When you fall in love, the distinctions and priorities that once clouded your mind no longer matter. Being with that person as much as possible becomes a dream, an obsession. The word ‘obsession’ often has an ill connotation, as if passion and desire are ideals which should be avoided at all costs. But then what is there to live for? If being with someone can pull your heartstrings to the point of no return, if being apart from them can propel you into a state of disarray—not unbearable, but oh-so-treacherous—why shouldn’t we cherish it, fight for it, and claim it as ours? That is not to say that love can ever be one-sided; rather, it is to say that all there truly is to live for—to die for—is each other.

But what about “the big picture?” You know, the bills, the boss, the job, church, Wall Street, the Internet, politics? Unravel every one of these to its core and find the answer for yourself. We occupy our cubicles so that one day we will acheive some “pie-in-the-sky” eternal greatness that we cannot yet fathom. We invest in a system of stocks and bonds that promises to yield returns for our retirement. We fill our brains with nuggets of information that will somehow bring us satisfaction. Yet somehow, no matter how hard we work, no matter how much we invest, and no matter how much we know, we are no more fulfilled. What if we ceased our preparations for the future and acted for the moment? Acted for each other, rather than for some faceless abstraction, be it our job, our stocks, or our facts?

That is not to say that we should quit our jobs or stop working altogether. After all, we must provide for our survival. However, in our modern age there is a distinct focus on the intangible. We often find ourselves hanging on to the mental constructions we have fabricated for ourselves, forgetting that everything of significance can be felt in a lover’s touch. Money is the eternal scale by which we evaluate the worth of everything (and often everyone), but those with an overabundance of it are often less fulfilled than those living paycheck to paycheck.

So fall in love. Kisses are cheaper than cars.

Newspeak, here we come.

The U.S. Senate voted yesterday by an overwhelming majority to make English the United States’ national language. While proponents of a national language may point out obvious merits in the legislation of a national language, it represents further homogenization of our world culture and a step closer to the horrific notion of a language that speaks for its state, akin to the Newspeak language in George Orwell’s Nineteen Eighty-Four.

Now, do not think I am suggesting that this is another conspiracy concocted by Big Brother himself to gain more control over all of us puny commoners. There are distinct economic and diplomatic advantages to language homogenization. It allows us to better understand both our trade partners and avoid misrepresentation within our communities. However, we must acknowledge the consequences of such legislation. While language is a conduit of thought, it also emphasizes a culture’s world view and heritage. It is this diversity that creates culture itself. Likewise, we must evaluate the original intentions and motivations of the English language. English evolved from a predominantly Christian society with a particular metaphysics and understanding of the world. Words like ‘goodbye’ in English have their roots in these religious doctrines. Other cultures do not admit such polar concepts into their everyday vocabulary.

English has also skewed the meaning of several of its “borrowed” words. Take the word ‘karma,’ as borrowed from Sanskrit and Hindu and Buddhist traditions. Many English speakers use ‘karma’ incorrectly. According to its original definition, karma roughly translates to ‘deed’ or ‘destiny.’ How many times have you heard a fellow English speaker say “that’s not good for your karma” or “this will increase my karma” as if karma is some kind of commodity that has a quantifyable value? It is our Western understanding of the world that prevents us from properly conceptualizing such terms.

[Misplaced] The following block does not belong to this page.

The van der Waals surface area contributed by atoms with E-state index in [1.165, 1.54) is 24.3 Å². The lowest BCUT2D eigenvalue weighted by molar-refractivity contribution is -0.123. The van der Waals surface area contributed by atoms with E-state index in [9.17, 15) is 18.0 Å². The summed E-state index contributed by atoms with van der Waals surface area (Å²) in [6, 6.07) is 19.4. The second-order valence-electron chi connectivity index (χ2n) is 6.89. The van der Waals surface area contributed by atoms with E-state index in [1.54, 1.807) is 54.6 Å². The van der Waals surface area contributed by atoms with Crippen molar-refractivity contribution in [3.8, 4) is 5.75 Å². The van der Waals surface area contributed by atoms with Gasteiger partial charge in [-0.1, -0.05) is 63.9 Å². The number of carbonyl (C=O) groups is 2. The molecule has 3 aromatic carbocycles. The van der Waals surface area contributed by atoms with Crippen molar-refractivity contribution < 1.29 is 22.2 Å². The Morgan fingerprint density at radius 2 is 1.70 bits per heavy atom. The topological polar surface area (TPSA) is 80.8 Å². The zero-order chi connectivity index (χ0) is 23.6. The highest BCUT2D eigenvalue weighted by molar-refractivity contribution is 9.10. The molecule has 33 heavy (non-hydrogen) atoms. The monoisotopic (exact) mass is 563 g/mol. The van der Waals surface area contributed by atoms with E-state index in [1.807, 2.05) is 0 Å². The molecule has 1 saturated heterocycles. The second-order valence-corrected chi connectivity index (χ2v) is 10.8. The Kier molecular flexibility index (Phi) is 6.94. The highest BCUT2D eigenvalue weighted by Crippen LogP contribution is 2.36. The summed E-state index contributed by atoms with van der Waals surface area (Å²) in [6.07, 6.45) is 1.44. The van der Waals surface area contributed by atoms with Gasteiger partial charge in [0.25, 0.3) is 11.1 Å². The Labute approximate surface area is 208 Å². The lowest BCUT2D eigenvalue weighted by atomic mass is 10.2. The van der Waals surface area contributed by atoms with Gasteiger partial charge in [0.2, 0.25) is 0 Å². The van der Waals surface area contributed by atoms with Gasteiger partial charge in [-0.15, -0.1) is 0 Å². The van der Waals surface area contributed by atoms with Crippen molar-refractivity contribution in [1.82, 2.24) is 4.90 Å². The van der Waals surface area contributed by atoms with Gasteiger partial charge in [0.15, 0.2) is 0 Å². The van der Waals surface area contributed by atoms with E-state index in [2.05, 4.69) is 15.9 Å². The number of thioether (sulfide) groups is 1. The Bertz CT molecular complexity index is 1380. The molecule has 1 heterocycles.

Perhaps the most dangerous consequence of language homogenization is the degree of control it places in the hands of those in power. Ask an average American what communists believe and you’re bound to get an answer that strays distant from the truth. Likewise, ask an average American to identify their notion of Islam and they will almost undoubtedly include terrorism in their response. These examples do not suggest Americans are ignorant (okay, maybe a bit), but it does show the effect the generalization of these concepts has had on our world view. However, ask a dedicated Marxist their notion of communism or a Muslim their notion of their faith and culture and you will receive quite a contrary response. Language is an instrument of control that states will use to their advantage if given the opportunity.

There’s some goodthink for you.

Giving Rails its own GUI

Ruby on Rails is an amazing framework for building web applications, but that doesn’t quite help us in the world of the desktop. Yesterday I sought to do away with this limitation and create a self-contained application that starts WEBrick, creates its own “browser” window, and knows how to terminate itself as well. Allow me to enlighten you…


It’s summertime.

Spring 2006 ended with an abrupt halt, as if a well-lit brick wall at the end of a tunnel of doubt, curiousity and triumph.  I am currently unemployed, and that is more of a relief than anything could ever be.

I picked up a book of Bertrand Russell’s essays and have found myself greatly admiring his work; in particular, The World As It Could Be tickles my socialist fancy.  Some of the truths of the perils of capitalism Russell brings out are both astonishing and inspiring.  However, the ideal world he presents seems tantamount to a utopian dream.  Someday though, we will have Russell’s perfect society.  Until then, we can remain in our McWalMart subservience as our parents tell us is proper.

Is our fate as a corporate oligarchy inevitable, or is it a self-fulfilling prophecy that can be untangled given the time and effort?  Personally, I don’t think we’re far from a revolution.  It has to happen sometime… at least that’s what history tells us.  And boy, history hasn’t lied yet.  Who knows… Iran might be Bush’s Poland.

On a not-so-political note, this summer has also shown me the beauty of frugality.  Not being employed at the moment has left me without the affordances of past, but has had not a mark on my happiness.  The world is beautiful when viewed through the eyes of the poor and powerless.  If there is nothing left to lose, there’s nothing left to fear.

Now go play in the sun.